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What Percentage of Southwest Airlines Does Warren Buffett Own?

In 2016, Warren Buffett surprised the investing world when Berkshire Hathaway's (NYSE: BRK-A) (NYSE: BRK-B) SEC filings showed that the company had acquired stakes in three major airlines. In addition, Buffett revealed that he had purchased a stake in Southwest Airlines (NYSE: LUV) for Berkshire's portfolio during the fourth quarter of 2016. Here are the details about Buffett's investment in Southwest Airlines and why he likes the airline business so much all of a sudden.

Buffett's investment in Southwest Airlines

The short answer is that Berkshire Hathaway owns 47,659,456 shares of Southwest Airlines, as of its latest SEC filing. That translates to a stake of just over 8% in the airline, and it's worth $3 billion based on Southwest's current stock price.

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Southwest Airlines is a relatively new investment for Berkshire Hathaway. The bulk of the stake -- 43.2 million shares -- was acquired in the fourth quarter of 2016, and Berkshire decided to add about 10% to its investment, bringing its position in Southwest to its current size.

Berkshire has big stakes in other airlines as well

In addition to Southwest Airlines, Berkshire has invested in the three other largest U.S. airlines; it initiated those positions during the second half of 2016. As of March 31, the latest available data, here's what Berkshire's airline investments look like.

Airline

Recent Price

Number of Shares

% Ownership

Southwest Airlines

$63.13

47,659,456

8%

American Airlines Group (NASDAQ: AAL)

$52.66

49,278,854

10.1%

Delta Air Lines (NYSE: DAL)

$54.81

55,025,995

7.6%

United Continental Holdings (NYSE: UAL)

$78.26

28,951,353

9.4%

Source: Berkshire Hathaway 13-F. Share prices are current as of July 10, 2017.

Why Buffett changed his tune and bought these four airline stocks

Berkshire's SEC filings for the third quarter of 2016 came as a big surprise to investors, as they were the first indication that Buffett was buying airline stocks.

The reason this was such a shocking announcement is that Buffett has historically been very negative on the airline industry. Ten years ago, in 2007, Buffett said: "The worst sort of business is one that grows rapidly, requires significant capital to engender the growth, then earns little or no money. Think airlines." As recently as 2013, Buffett remained an airline pessimist, saying that the sector has "been a death trap for investors."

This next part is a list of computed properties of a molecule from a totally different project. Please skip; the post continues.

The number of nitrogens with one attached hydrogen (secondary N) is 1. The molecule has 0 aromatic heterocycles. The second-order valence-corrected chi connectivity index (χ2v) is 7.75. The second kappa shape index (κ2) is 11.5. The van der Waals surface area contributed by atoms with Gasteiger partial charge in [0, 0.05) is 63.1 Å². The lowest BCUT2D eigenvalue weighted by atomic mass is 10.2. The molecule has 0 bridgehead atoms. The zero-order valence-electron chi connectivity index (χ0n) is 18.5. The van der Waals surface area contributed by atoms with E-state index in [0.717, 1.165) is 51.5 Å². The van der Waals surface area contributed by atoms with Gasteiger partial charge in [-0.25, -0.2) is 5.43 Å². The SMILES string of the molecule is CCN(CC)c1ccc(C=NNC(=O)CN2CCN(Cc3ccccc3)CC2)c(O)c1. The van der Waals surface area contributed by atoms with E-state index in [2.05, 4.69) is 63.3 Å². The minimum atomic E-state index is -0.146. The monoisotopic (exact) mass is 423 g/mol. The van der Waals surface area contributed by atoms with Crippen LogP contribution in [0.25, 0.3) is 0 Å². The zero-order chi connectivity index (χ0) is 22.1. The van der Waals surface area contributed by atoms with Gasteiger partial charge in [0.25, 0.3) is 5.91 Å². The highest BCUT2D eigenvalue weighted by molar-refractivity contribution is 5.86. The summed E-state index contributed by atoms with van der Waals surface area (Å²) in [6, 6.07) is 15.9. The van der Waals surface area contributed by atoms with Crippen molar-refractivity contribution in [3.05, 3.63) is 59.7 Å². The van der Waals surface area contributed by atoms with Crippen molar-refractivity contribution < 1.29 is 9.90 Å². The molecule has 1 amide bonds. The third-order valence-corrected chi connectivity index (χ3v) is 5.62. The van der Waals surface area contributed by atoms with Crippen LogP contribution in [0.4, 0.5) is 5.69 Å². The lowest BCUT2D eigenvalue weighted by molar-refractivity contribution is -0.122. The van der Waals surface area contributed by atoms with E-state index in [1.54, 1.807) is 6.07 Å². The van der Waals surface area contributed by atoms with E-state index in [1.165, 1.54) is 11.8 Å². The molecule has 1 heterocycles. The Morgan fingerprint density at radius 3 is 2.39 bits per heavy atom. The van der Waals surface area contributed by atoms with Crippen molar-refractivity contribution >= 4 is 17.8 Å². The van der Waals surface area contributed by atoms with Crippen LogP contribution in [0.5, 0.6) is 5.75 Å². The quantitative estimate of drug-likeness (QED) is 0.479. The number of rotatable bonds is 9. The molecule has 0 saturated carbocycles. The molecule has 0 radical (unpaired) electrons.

So, what changed?

As a general rule, Buffett doesn't discuss his reasons for investing in specific stocks, so we don't know what about Southwest Airlines and the other three specifically attracted Buffett. However, Buffett seems to believe that the airline business has fundamentally changed. He told CNBC in a February interview that the airlines had a "bad 20th century" and that he hoped they'd gotten their bad times out of the way.

According to reports, a presentation from American Airlines CEO Doug Parker had a lot of influence on Buffett's decision. Simply put, after years of airline bankruptcies and consolidation, Buffett seems to have more confidence in the industry now that there are less than a handful of big players.

Furthermore, Buffett tends to invest in companies that are among the biggest and best in their business, which is evident from his investments in companies including Apple, Coca-Cola, and Wells Fargo. In other words, if Buffett likes the airline business, investments in Southwest and the other three make sense. An investment in, say, JetBlue would have been more surprising.

Will Buffett buy Southwest Airlines in its entirety?

The parallels between Berkshire's airline investments and its railroad investments of the 2000s have prompted speculation that Buffett may attempt to buy Southwest Airlines or one of the other major carriers in its entirety.

Just like the airline industry, the railroad industry consolidated to just a few big railroads after years of poor results. Once the consolidation had occurred, Berkshire took a stake in three major railroads and ended up buying one of them -- BNSF -- in 2010.

To be clear, other than these similarities, there is no indication that Buffett intends to add an airline to Berkshire's fully owned subsidiaries. In fact, at Berkshire's annual meeting, Buffett specifically rejected any comparison between the railroad and airline industries. However, given Buffett's positive outlook for the airline industry and Berkshire's nearly $100 billion cash hoard, I can't say I'd be surprised if it happened.

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Matthew Frankel owns shares of Apple and Berkshire Hathaway (B shares). The Motley Fool owns shares of and recommends Apple and Berkshire Hathaway (B shares). The Motley Fool recommends JetBlue Airways. The Motley Fool has a disclosure policy.